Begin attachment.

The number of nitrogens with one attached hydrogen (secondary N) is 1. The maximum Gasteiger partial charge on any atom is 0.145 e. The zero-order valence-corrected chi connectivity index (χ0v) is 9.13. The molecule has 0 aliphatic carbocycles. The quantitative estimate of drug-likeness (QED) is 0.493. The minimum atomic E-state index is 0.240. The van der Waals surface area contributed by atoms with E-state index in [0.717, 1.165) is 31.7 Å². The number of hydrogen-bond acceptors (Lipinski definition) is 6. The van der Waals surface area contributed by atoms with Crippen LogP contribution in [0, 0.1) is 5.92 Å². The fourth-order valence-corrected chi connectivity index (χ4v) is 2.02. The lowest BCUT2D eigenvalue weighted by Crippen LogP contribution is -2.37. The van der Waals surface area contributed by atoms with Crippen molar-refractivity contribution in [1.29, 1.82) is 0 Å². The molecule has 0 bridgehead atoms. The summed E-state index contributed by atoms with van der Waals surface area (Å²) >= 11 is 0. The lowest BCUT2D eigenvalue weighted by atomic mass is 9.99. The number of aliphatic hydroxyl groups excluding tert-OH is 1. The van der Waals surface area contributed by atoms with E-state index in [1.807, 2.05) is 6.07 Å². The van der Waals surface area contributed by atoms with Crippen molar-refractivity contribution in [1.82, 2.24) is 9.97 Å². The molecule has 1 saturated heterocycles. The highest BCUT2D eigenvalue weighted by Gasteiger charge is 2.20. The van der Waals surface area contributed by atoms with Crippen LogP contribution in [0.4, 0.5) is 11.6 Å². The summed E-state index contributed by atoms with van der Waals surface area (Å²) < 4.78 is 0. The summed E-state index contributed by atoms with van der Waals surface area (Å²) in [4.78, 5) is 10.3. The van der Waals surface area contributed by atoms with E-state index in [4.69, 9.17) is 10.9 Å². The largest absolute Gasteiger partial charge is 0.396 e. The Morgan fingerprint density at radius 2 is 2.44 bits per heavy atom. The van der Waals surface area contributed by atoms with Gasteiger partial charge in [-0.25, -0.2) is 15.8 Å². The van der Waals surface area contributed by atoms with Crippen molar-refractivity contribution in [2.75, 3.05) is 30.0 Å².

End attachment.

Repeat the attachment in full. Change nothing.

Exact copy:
The number of nitrogens with one attached hydrogen (secondary N) is 1. The maximum Gasteiger partial charge on any atom is 0.145 e. The zero-order valence-corrected chi connectivity index (χ0v) is 9.13. The molecule has 0 aliphatic carbocycles. The quantitative estimate of drug-likeness (QED) is 0.493. The minimum atomic E-state index is 0.240. The van der Waals surface area contributed by atoms with E-state index in [0.717, 1.165) is 31.7 Å². The number of hydrogen-bond acceptors (Lipinski definition) is 6. The van der Waals surface area contributed by atoms with Crippen LogP contribution in [0, 0.1) is 5.92 Å². The fourth-order valence-corrected chi connectivity index (χ4v) is 2.02. The lowest BCUT2D eigenvalue weighted by Crippen LogP contribution is -2.37. The van der Waals surface area contributed by atoms with Crippen molar-refractivity contribution in [1.29, 1.82) is 0 Å². The molecule has 0 bridgehead atoms. The summed E-state index contributed by atoms with van der Waals surface area (Å²) >= 11 is 0. The lowest BCUT2D eigenvalue weighted by atomic mass is 9.99. The number of aliphatic hydroxyl groups excluding tert-OH is 1. The van der Waals surface area contributed by atoms with E-state index in [1.807, 2.05) is 6.07 Å². The van der Waals surface area contributed by atoms with Crippen molar-refractivity contribution in [1.82, 2.24) is 9.97 Å². The molecule has 1 saturated heterocycles. The highest BCUT2D eigenvalue weighted by Gasteiger charge is 2.20. The van der Waals surface area contributed by atoms with Crippen LogP contribution in [0.4, 0.5) is 11.6 Å². The summed E-state index contributed by atoms with van der Waals surface area (Å²) < 4.78 is 0. The summed E-state index contributed by atoms with van der Waals surface area (Å²) in [4.78, 5) is 10.3. The van der Waals surface area contributed by atoms with E-state index in [4.69, 9.17) is 10.9 Å². The largest absolute Gasteiger partial charge is 0.396 e. The Morgan fingerprint density at radius 2 is 2.44 bits per heavy atom. The van der Waals surface area contributed by atoms with Gasteiger partial charge in [-0.25, -0.2) is 15.8 Å². The van der Waals surface area contributed by atoms with Crippen molar-refractivity contribution in [2.75, 3.05) is 30.0 Å².